Measure Your Website — Start with a Plan
This article is all about helping you measure your website. Below are 5 steps to help you build a plan to measure your website.
You may be familiar with the phrase “What gets measured gets managed”. I first heard it years ago from a friend of mine over drinks in Denver CO. The topic of our conversation was monthly budgets, and he was dismayed that I only loosely adhered to the idea of a budget.
Sure I knew how much I spent on the big items like Mortgage, Utilities and food, but I didn’t drill into each Starbuck receipt or codify entertainment into subset topics like cinema, bowling and the arcade.
Of course my friend is an accountant by trade and therefore a much more detailed gentleman when it comes to balancing a ledger and paying attention to budgets. However, I won’t forget his shock nor will I forget his advice — “what gets measured gets managed”.
I often find myself mumbling his words as I stare at my web data and for good reason. His advice ultimately helped shape my career path!
As I mentioned in my last post about building a simple traffic strategy for your website, strategies help guide success online. Without a clear and simple strategy many small businesses never experience any modicum of success.
The reason is this: often times the leading cause for a lack of success online isn’t the fault of poor graphics, bad copy or outdated design structure — it is because there is no strategy or game plan to bring traffic to the site.
The point of this article is to discuss why measuring your traffic will help to reshape your traffic strategy but also improve your website. Simply put:
What gets measured — gets managed.
If you cannot answer simple questions about your traffic — how can you improve your website. If you haven’t “measured” your site how can you “manage” your site.
How do I begin measuring my site? Great question! Before you bustle off to download and install the Google Analytics tracking code I suggest you begin with a plan. In my opinion there are 5 major steps to fulfil before you are truly prepared to begin measuring and managing your Website.
Step 1 — What is the point of your Website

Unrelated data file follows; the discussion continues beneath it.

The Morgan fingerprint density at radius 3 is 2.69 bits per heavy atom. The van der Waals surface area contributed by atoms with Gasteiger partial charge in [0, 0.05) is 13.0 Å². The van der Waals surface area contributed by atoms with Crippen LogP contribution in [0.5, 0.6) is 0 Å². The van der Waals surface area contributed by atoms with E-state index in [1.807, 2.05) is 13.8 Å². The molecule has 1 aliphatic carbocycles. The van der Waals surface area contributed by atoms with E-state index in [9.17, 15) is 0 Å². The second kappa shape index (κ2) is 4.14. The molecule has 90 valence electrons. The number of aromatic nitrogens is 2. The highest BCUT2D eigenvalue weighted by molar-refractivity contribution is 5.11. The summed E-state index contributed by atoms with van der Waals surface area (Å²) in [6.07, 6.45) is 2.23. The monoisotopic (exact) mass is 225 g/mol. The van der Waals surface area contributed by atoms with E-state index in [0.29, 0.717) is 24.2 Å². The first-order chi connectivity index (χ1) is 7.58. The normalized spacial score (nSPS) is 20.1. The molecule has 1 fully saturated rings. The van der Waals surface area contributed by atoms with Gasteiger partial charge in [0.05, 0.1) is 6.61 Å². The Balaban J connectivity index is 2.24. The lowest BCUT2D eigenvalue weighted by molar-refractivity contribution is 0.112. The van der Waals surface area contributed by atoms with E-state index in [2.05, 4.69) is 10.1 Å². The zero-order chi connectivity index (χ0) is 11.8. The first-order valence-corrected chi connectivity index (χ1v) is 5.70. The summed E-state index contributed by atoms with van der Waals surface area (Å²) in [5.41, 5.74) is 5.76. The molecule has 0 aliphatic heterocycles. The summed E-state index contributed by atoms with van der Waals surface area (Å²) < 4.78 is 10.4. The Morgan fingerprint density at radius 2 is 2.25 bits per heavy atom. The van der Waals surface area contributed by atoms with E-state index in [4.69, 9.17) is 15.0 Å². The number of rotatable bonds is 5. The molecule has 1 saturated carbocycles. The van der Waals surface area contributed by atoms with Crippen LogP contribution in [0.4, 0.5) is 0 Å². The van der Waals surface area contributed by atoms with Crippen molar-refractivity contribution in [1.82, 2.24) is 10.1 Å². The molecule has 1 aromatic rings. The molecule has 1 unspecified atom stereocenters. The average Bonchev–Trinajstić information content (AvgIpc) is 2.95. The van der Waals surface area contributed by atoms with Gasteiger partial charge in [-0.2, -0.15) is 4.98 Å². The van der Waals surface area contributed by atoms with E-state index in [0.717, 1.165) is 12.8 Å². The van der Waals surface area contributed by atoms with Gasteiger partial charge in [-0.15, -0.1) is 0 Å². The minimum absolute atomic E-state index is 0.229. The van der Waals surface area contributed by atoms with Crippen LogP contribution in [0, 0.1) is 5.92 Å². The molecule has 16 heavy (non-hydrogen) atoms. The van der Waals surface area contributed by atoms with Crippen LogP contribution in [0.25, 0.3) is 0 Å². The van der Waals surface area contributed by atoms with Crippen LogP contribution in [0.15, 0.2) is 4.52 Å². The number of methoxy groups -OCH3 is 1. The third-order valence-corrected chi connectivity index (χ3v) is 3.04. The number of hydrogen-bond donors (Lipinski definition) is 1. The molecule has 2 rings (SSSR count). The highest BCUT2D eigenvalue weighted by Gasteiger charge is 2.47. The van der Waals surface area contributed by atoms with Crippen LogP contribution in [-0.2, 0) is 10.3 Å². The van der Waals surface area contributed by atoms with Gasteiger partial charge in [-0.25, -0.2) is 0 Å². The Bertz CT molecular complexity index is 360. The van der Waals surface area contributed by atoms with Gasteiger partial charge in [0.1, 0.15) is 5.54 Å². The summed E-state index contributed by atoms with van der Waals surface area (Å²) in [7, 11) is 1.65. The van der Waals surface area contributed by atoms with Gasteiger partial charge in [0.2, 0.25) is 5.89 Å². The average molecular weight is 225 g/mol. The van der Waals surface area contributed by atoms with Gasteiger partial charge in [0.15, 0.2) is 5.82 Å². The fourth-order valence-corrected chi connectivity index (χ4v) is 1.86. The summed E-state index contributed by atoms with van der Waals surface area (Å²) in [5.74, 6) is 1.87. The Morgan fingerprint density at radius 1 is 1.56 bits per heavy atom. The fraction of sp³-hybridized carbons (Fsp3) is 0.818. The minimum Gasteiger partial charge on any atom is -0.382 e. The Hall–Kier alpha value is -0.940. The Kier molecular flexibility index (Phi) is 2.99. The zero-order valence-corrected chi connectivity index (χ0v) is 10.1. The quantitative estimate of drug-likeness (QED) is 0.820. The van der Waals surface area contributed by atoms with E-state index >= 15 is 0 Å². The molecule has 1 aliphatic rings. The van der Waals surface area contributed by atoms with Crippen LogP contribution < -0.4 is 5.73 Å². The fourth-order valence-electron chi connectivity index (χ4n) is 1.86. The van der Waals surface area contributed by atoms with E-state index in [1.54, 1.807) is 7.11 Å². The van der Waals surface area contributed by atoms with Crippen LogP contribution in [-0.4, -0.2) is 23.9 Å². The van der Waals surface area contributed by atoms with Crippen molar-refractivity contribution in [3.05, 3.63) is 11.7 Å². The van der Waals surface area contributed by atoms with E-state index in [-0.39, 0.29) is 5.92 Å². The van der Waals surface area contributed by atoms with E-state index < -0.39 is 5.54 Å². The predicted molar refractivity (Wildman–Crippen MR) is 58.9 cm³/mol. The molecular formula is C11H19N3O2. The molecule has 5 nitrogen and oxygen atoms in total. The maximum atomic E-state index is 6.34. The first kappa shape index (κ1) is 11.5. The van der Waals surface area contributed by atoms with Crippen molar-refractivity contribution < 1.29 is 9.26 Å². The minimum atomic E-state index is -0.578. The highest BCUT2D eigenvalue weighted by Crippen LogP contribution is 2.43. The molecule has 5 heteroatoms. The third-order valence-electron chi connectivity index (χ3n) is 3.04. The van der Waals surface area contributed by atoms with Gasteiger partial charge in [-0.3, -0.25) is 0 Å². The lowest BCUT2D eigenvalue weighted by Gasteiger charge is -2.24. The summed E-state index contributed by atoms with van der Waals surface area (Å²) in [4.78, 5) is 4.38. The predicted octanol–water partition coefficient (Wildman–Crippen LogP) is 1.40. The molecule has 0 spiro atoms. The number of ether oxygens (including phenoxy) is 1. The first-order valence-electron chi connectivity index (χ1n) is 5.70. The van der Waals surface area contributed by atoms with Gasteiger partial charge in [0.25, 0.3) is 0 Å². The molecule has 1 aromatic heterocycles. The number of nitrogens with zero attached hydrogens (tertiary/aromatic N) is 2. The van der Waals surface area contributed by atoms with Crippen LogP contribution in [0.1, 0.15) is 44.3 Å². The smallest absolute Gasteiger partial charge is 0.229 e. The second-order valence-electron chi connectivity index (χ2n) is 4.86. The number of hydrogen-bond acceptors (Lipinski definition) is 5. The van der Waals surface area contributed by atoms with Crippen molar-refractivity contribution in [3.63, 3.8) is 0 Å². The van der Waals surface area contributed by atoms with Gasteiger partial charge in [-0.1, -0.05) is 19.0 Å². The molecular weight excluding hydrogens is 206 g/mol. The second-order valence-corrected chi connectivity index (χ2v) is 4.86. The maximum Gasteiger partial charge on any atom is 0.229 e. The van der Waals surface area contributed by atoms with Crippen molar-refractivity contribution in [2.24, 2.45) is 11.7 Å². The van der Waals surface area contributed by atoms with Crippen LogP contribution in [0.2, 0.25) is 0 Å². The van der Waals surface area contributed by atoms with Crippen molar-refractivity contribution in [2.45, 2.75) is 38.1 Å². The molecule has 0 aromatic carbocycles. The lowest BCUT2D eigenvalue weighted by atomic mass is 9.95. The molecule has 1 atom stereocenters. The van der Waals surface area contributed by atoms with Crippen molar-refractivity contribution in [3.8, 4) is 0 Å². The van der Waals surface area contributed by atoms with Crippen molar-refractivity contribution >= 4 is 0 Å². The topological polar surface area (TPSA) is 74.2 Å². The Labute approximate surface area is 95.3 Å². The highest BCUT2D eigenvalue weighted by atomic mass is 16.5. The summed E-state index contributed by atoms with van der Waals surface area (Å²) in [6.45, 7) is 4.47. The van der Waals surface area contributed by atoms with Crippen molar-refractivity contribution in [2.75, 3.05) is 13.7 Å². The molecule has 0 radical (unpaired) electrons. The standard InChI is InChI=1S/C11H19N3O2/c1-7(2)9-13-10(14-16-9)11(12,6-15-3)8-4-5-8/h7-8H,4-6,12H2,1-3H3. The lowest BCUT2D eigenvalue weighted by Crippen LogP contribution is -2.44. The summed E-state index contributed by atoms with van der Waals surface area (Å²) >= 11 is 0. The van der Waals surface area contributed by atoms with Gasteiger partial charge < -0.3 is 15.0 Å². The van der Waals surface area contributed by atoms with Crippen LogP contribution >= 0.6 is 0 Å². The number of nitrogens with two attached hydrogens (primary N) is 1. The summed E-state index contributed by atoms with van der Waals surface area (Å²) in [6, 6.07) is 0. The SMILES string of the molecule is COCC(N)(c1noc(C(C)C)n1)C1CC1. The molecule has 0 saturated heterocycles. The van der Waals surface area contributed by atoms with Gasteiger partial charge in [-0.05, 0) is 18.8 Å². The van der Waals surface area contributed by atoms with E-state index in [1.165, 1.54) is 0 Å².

This is the easiest step. Are you a real estate agent? Then you probably intend to sell homes. Let’s assume your objective is to meet prospective buyers and help them buy a home using your website.
Are you a coffee shop? Perhaps the whole point of your website is to show your location and contact info so people can visit your shop. Websites can be that simple.
The point of your Website is the broadest stroke of the whole process. There may be more than one point and that is okay, but each point should be at the 30,000 ft view. Remember these objectives should be achievable, clear, manageable and valuable.
At this stage don’t worry about the details. We’ll get to those further on in the process. For right now think wholistically.
Why is this website important?
When boiled down to simple terms what does success look like?
Answering these simple questions sets up the ability to drill into the details. Which is exactly the point of the following steps.
Step 2 — Provide Goals
Each business objective you came up with in step one needs its own set of goals. Again, if you are a real estate agent with a realty website your objective is to sell homes by engaging with new home buyers.
Your goal may be to have new home buyers request a meeting with you through a contact us web-form. In other words your goal is to receive web-form submissions. Goals should be clear and actionable and be specific to the objectives established in step one.
Where in step one you thought of ideas and generalities now you are thinking of the details. Remember a goal is actually a pointed and measurable thing. To Keep the with the realty theme if the point is to sell homes by making connections with new home buyers your goal would be to receive web-form submissions.
Step 3 — Identify Key Performance Indicators (KPI)
Now we are getting into how you’ll actually measure your website. KPIs are the data level moments within your website. Using KPIs will help you not only measure your website but also manage it!